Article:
Presentation on theme: "Strategies for Supporting Second-Language Students (L2S) Best (and Worst) Practices Elizabeth Visedo, Ph.D."— Presentation transcript:
Strategies for Supporting Second-Language Students (L2S) Best (and Worst) Practices Elizabeth Visedo, Ph.D.
How/When to Speak Don’t speak too fast hurry students’ responses use unnatural speech, such as baby talk, shouting or excessively slow talking use too many idioms or colloquialisms. Do speak at normal speed and clearly moderate your speed if you are a fast talker repeat yourself or rephrase what you said when necessary after asking a question, wait for a few seconds before calling on someone to respond provide students with enough time to formulate their responses, whether in speaking or in writing help to shape what the L2S wants to say Wait Time provides a needed period to formulate a response gives students an opportunity to think
Teaching English Don’t treat English as a separate subject for L2Ss to learn only in ESL lessons put L2Ss on the spot by asking them to participate before they are ready feed your L2Ss on a diet of worksheets Do remember the English to which L2Ss are exposed in your classroom is of crucial importance to their academic language development correct content from the start correct grammar or pronunciation later allow for the "silent period" that some students go through provide opportunities for L2Ss to use language and concepts in meaningful situations Include a variety of ways of participating in your instruction, e.g. in cooperative groups
Non-Linguistic Cues Don’t stand in front of the class and lecture rely on a textbook as your only visual aid assume L2Ss understand what you are saying or that they are already familiar with school customs and procedures Do use visuals and sketches use gestures and intonation use other non-verbal cues to make both language and content more Using them to teach concepts can be hugely helpful to L2Ss visual/auditory representations
Learning Environment Don’t separate or isolate students away from the rest of the class - physically or instructionally limit your L2Ss’ access to authentic, "advanced" materials Do make sure L2Ss are seated where they can see and hear well provide them with maximum access to the instructional and linguistic input encourage them to collaborate with native-English peers involve them in some manner in all classroom activities fill your classroom with print and with interesting things to talk, read, and write about Creating a language-rich environment will allow your L2Ss to learn even when you aren’t directly teaching them.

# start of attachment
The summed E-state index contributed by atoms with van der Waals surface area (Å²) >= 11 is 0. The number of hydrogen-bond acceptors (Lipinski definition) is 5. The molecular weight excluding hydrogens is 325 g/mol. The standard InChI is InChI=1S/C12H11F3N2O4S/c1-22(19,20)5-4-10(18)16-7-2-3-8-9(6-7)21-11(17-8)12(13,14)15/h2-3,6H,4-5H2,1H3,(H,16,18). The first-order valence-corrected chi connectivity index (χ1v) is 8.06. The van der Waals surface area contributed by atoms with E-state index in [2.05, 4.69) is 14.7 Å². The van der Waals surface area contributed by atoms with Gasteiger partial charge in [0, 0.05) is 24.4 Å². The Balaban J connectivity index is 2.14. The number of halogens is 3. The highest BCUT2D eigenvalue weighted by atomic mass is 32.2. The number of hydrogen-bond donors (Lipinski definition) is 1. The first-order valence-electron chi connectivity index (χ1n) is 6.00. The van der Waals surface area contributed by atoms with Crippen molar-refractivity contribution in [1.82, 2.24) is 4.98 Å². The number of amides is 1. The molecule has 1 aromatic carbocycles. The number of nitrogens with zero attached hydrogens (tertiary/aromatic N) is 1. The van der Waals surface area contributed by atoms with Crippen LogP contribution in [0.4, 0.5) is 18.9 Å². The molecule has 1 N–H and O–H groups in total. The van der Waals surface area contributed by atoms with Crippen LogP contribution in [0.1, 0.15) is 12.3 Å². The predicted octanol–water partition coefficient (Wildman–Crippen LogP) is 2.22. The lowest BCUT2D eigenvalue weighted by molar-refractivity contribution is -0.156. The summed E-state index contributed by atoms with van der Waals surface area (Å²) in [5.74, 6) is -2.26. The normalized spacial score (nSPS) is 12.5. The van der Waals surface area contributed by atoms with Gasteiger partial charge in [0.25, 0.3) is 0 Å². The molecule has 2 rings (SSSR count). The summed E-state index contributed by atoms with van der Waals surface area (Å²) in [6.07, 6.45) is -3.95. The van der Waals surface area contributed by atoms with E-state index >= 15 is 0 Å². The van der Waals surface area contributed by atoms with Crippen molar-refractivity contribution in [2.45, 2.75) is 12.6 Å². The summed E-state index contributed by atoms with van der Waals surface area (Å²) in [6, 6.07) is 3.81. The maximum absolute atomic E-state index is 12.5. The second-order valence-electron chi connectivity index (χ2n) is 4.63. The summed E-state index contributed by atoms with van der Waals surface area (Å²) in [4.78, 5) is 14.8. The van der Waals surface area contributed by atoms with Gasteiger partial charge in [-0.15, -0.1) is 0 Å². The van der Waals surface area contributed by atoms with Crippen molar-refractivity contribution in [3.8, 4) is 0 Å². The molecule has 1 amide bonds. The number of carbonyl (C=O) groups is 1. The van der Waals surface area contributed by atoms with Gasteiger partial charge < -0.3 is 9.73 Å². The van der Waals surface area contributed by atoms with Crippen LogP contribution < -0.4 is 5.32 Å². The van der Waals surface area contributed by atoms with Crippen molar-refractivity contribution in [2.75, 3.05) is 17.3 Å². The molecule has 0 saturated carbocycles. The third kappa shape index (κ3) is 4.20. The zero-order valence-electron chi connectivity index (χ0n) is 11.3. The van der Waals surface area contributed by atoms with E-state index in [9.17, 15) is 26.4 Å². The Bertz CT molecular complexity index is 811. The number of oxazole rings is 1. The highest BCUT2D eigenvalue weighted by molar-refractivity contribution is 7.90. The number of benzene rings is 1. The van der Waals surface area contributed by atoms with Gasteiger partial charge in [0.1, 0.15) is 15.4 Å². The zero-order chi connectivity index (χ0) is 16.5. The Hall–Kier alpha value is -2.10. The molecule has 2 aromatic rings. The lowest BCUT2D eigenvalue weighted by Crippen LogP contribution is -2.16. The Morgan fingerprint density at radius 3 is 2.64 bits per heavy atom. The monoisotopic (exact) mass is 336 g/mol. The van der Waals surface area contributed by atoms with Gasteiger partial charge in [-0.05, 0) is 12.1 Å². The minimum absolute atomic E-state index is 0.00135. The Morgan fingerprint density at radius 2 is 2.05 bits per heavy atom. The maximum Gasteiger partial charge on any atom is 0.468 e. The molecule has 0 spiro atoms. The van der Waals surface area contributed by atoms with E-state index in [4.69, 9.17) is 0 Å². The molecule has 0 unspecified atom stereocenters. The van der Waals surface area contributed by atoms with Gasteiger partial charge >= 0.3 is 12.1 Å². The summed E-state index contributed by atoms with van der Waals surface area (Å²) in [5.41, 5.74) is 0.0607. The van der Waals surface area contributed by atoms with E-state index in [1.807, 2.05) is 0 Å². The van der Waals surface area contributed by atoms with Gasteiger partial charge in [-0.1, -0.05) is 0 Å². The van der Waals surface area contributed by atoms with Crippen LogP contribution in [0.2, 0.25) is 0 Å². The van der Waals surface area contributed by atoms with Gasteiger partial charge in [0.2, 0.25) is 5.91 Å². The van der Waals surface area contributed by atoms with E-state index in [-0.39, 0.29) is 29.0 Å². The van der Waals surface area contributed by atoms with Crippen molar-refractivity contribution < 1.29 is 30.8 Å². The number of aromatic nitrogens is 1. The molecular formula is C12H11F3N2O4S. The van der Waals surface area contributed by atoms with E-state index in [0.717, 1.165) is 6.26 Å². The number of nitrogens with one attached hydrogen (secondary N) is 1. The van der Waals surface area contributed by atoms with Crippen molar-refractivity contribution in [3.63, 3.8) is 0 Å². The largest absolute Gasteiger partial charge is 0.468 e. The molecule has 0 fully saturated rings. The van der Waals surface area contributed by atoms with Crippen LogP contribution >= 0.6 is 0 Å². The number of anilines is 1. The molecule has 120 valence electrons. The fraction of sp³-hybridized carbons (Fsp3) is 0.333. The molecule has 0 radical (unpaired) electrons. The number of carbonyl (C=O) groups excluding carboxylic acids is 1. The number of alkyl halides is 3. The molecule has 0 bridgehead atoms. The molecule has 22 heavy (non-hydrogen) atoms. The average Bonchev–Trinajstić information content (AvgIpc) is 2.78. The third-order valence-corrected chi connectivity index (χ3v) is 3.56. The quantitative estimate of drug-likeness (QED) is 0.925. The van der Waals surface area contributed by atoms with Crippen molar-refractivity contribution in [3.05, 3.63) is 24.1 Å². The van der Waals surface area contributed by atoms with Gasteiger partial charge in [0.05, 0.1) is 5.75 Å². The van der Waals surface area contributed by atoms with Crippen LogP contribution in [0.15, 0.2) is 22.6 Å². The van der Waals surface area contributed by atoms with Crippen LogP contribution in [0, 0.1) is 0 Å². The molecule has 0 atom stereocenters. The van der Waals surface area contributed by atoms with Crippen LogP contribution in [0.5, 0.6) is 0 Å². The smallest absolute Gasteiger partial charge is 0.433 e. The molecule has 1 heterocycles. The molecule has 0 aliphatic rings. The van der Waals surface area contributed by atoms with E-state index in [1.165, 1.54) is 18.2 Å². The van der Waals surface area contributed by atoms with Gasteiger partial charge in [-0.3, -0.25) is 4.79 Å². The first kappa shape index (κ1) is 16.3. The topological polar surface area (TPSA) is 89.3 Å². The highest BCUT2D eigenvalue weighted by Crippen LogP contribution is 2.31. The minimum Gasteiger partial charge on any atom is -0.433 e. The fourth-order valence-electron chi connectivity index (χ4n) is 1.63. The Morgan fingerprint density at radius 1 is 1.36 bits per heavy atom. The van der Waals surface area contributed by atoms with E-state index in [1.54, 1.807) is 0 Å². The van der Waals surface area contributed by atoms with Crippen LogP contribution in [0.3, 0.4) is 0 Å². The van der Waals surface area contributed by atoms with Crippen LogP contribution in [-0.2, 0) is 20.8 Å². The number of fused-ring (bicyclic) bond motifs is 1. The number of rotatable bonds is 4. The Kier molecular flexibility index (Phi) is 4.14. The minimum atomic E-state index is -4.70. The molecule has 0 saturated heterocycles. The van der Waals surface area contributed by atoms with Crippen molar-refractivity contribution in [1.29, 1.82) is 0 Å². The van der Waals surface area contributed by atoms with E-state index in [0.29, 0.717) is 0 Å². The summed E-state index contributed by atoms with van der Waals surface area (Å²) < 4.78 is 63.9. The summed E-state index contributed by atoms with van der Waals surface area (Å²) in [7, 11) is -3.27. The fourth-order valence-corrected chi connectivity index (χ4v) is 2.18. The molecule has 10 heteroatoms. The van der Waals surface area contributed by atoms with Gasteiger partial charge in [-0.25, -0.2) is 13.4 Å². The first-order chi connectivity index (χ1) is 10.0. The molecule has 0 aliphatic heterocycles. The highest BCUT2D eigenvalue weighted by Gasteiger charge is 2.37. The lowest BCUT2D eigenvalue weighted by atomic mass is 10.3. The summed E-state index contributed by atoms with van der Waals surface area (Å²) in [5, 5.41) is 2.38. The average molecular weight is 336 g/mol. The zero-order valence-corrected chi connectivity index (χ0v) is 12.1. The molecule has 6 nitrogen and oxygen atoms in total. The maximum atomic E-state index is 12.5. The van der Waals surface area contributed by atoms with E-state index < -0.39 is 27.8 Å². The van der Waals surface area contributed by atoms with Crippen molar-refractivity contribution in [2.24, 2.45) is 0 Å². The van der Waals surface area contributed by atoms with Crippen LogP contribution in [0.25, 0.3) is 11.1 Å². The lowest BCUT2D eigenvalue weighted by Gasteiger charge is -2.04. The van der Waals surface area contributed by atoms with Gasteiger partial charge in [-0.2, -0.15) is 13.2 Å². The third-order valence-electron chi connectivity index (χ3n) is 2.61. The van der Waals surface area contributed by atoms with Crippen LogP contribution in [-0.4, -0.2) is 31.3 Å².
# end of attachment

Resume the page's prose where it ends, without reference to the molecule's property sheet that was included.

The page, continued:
Directions Don’t just tell students what to do and expect them to do it act surprised if students are lost when you haven't given step-by- step directions Do give oral and written instructions model what they are expected to do or produce explain and demonstrate learning actions share your thinking processes aloud show good student work samples. Modeling promotes learning and motivation increases student self-confidence
Checks Don’t simply ask, "Are there any questions?" assume students are understanding because they are smiling and nodding their heads wait until mid-term to assess their literacy skills Do assess their literacy skills and course readiness during the drop/add period recommend LRC when necessary regularly check students’ understanding after a lesson or explanation say, "Please put thumbs up, thumbs down, or sideways to let me know if this is clear, and it's perfectly fine if you don't understand or are unsure -- I just need to know." or have students quickly answer on a Post-It note that they place on their desks or have exit slips helps students monitor their own understanding, & helps ensure they are learning, thinking, understanding, comprehending, & processing at high levels checking for understanding
Home Language (L1) Don’t "ban" L2Ss’ L1s from the classroom Do encourage students to build their L1 literacy skills Research supports that learning to read in the L1 promotes reading achievement in the L2 as "transfer" occurs, including phonological awareness, comprehension skills, and background knowledge. Forbidding students from using their L1 discourages them from taking risks and making mistakes. It can also harm teacher-student relationships, especially if teachers act more like language "police" than language "coaches"
Respect Don’t laugh at their mistakes or make jokes at their expense allow other students to belittle L2Ss confuse low English proficiency with low intelligence confuse lack of knowledge of the classroom culture with uncooperativeness assume their previous school experience followed American standards Do encourage all students to work with and help L2Ss create success opportunities for L2Ss’ & praise their achievements treat L2Ss as full members of the classroom community help them to feel comfortable set your expectations high & clear ask for more participation and work as they become able to accomplish it learn as much about L2Ss and their backgrounds as you can use that knowledge to enrich the lives and learning of all the students
References Ferlazzo, L. (2012). Do's & don'ts for teaching English-language learners. Retrieved from http://www.edutopia.org/blog/esl-ell-tips-ferlazzo- sypnieski Shoebottom, P. (1996/2013). Classroom guidelines. Retrieved from http://esl.fis.edu/teachers/support/guide.htm